Exclusive Book Excerpts: Cheney Stance Drove White House Crisis
The Washington Post has been publishing exclusive excerpts from Angler: The Cheney Vice Presidency, Bart Gellman's book detailing how the most powerful vice president in U.S. history exerted his influence over government and policy.
The Post excerpts Sunday and today tell for the first time the full details of the story behind the frenzied rush to the bedside of ill Attorney General John Ashcroft by White House Chief of Staff Andrew Card and White House Counsel Alberto Gonzales in March 2004.
Card and Gonzales were seeking to keep alive without changes the president's secret program allowing warrantless domestic surveillance. Several top officials in the Justice Department, including Acting Attorney General James B. Comey and FBI Director Robert S. Mueller III, believed the program was illegal and had to be modified.
But Cheney, who along with his counsel, David Addington, drove the president's policy on the warrantless surveillance, resisted any changes.
Sunday's excerpt revealed the growing resistance within Justice to Cheney and Addington's hardline approach. "The analysis is flawed," Comey told Addington. "No lawyer reading that could reasonably rely on it." Addington responded, "Well, I'm a lawyer and I did." Comey shot back: "No good lawyer."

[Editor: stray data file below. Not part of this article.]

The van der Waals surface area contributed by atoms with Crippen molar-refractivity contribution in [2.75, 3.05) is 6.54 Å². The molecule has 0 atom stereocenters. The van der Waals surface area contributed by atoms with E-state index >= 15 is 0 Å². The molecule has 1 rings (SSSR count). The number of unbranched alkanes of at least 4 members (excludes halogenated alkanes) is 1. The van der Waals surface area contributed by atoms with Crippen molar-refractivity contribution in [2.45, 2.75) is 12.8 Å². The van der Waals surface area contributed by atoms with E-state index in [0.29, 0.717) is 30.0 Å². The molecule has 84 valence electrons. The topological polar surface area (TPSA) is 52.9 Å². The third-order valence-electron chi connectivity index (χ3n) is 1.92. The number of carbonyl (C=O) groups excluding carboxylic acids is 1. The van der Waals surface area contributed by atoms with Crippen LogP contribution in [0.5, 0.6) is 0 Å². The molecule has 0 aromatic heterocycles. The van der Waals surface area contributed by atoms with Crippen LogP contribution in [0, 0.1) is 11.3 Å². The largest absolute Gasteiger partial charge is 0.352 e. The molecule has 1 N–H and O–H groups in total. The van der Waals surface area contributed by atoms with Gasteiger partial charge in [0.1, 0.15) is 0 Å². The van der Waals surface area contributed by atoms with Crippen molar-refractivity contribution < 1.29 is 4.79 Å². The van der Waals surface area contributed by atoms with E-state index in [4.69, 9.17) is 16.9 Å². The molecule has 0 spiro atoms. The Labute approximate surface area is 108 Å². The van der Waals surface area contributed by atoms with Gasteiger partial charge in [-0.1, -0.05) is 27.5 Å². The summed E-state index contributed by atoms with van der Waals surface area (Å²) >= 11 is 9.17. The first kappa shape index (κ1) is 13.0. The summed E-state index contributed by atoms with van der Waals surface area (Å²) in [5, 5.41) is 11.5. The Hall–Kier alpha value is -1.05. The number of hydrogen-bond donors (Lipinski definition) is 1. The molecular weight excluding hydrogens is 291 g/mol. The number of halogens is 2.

Today's excerpt details the meeting with Ashcroft, who backed up Comey in the face of the pressure by Card and Gonzales. Ashcroft told them he never should have certified the program in the first place, Gellman reports.
With the crisis mounting, Comey wrote out a resignation letter that he planned to deliver if the program went ahead without addressing Justice's concerns. "I and the Department of Justice have been asked to be part of something that is fundamentally wrong," Comey wrote. "Sadly, although I believe this has been one of the institution's finest hours, we have been unable to right that wrong."
In the end, the crisis was averted when Bush agreed to change the program.
By The Editors |
September 15, 2008; 2:30 PM ET
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